Ask Stew: How Can I Get Rid of My Shin Splints?

New Marines run in formation.
New U.S. Marines with Alpha Company, 1st Recruit Training Battalion, run in formation during a motivational run at Marine Corps Recruit Depot San Diego, Jan. 13, 2022. (Cpl. Grace J. Kindred/U.S. Marine Corps photo)

"Hi Stew, I am now suffering from shin splints every time I go running. It does not matter if I lay off running for a period of time or if I start out running shorter distances. What can I do to get myself back into long distance running?"

If the typical treatment of shin splints does not work for you, it is time to see a doctor. The following usually will help treat your symptoms:

  • Some time off from running (1-2 weeks)

  • New running shoes

  • A proper stretch or flex of shins prior to and after running

  • A week of over-the-counter, anti-inflammatory medication and/or ice

However, if doing the above and going to (the Running Doctor website) does not help you, it is time to see a doctor in person. It could be something different but fairly common in runners of all ages.

Typically, in military and law enforcement training running programs, people do too much, too soon and too fast. People preparing for a fitness test sometimes will forgo the proper amount of time to build a foundation, and the extreme increase in activity level will cause compartment syndrome.

Chronic compartment syndrome results from repetitive trauma and overuse. The following are possible causes:

  • Running, especially on hard surfaces in boots or with poor shoe inserts

  • Repetitive stress from running and rucking, impacting the shin area

Some symptoms of compartment syndrome are swelling in the lower legs, pain and numbness and can result in permanent nerve damage.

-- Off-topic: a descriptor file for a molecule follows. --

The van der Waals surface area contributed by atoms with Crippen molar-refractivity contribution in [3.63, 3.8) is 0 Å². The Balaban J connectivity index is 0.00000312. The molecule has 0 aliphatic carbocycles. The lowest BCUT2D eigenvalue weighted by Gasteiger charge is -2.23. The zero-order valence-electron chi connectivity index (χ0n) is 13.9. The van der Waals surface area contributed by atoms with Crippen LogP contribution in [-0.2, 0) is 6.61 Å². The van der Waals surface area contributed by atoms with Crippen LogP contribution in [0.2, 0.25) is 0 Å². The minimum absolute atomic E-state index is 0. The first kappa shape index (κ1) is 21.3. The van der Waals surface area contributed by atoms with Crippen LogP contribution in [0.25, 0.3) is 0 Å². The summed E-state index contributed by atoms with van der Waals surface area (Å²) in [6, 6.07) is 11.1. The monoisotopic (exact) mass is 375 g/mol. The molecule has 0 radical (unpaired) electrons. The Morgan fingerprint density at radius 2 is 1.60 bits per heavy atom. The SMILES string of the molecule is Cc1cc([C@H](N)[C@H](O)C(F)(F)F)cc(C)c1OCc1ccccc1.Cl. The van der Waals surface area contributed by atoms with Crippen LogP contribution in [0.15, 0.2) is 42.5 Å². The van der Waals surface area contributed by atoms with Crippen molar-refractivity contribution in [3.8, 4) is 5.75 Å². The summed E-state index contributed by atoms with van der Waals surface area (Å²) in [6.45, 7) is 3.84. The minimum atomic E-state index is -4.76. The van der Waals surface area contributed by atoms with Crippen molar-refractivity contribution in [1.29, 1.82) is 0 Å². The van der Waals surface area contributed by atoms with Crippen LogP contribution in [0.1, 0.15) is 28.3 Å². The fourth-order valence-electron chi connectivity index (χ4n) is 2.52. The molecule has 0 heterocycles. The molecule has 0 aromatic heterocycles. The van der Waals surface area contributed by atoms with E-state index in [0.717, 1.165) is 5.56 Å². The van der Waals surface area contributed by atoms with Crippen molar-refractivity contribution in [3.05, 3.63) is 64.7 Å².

Here is the Reader's Digest version of the symptoms and treatment from another reader who had compartment syndrome and thought he had shin splints:

I had pain in the lower legs when running. It only induced if I ran faster than a 9 min/mile, and the onset of the pain was directly proportional to how much faster than 9 min/mile I ran. If I kept running after the onset of the pain (i.e., tried to run through it), the muscles would seize and I'd be unable to flex my foot ... creating a "slapping" sound when the foot strikes the ground. This is a big indicator that it is not shin splints.

The seized muscles would release, and the acute pain/swelling would cease within an hour after I finished running. (If I'd had shin splints before, I'd have known that shin splint pain doesn't just go away). The residual pain would go away within 24 hours; thus, I was running every other day. Compartment syndrome is basically when the fascia surrounding the muscle in question no longer expands to allow it to expand during exercise. With nowhere to expand, the blood flooding the exercised muscle puts pressure on the blood vessels and nerves, causing the above symptoms.

After being diagnosed, I asked the doctor, "What if I just run 9 min/miles for the rest of my life?" The doc said that the symptoms would induce at a slower and slower threshold, and eventually it would not release, and I could lose portions of the muscle or the lower leg. He then instructed me to stop running until after surgery.

There\'s no known reason for ECS (exertional compartment syndrome). I thought it might be a function of my age, 45, but my surgeon does work with the Ohio State football team and says that he does about 3 surgeries on Buckeye football players in their late teens/early 20s every year). The test for CS was actually more painful than the surgery. The surgery was fairly simple. They slit my lower legs and cut the fascia around the lower compartments, then went under the skin and cut the fascia around the upper compartments.

That is why when people ask about running through the pain and sucking up shin splints, it is always best to think before you run again. It could be something an easy warmup stretch will help, but then again it could be something that requires surgery. If you are having some of the CS symptoms above, you should consider not running and seeing a doctor.

Stew Smith is a former Navy SEAL and fitness author certified as a Strength and Conditioning Specialist (CSCS) with the National Strength and Conditioning Association. Visit his Fitness eBook store if you're looking to start a workout program to create a healthy lifestyle. Send your fitness questions to

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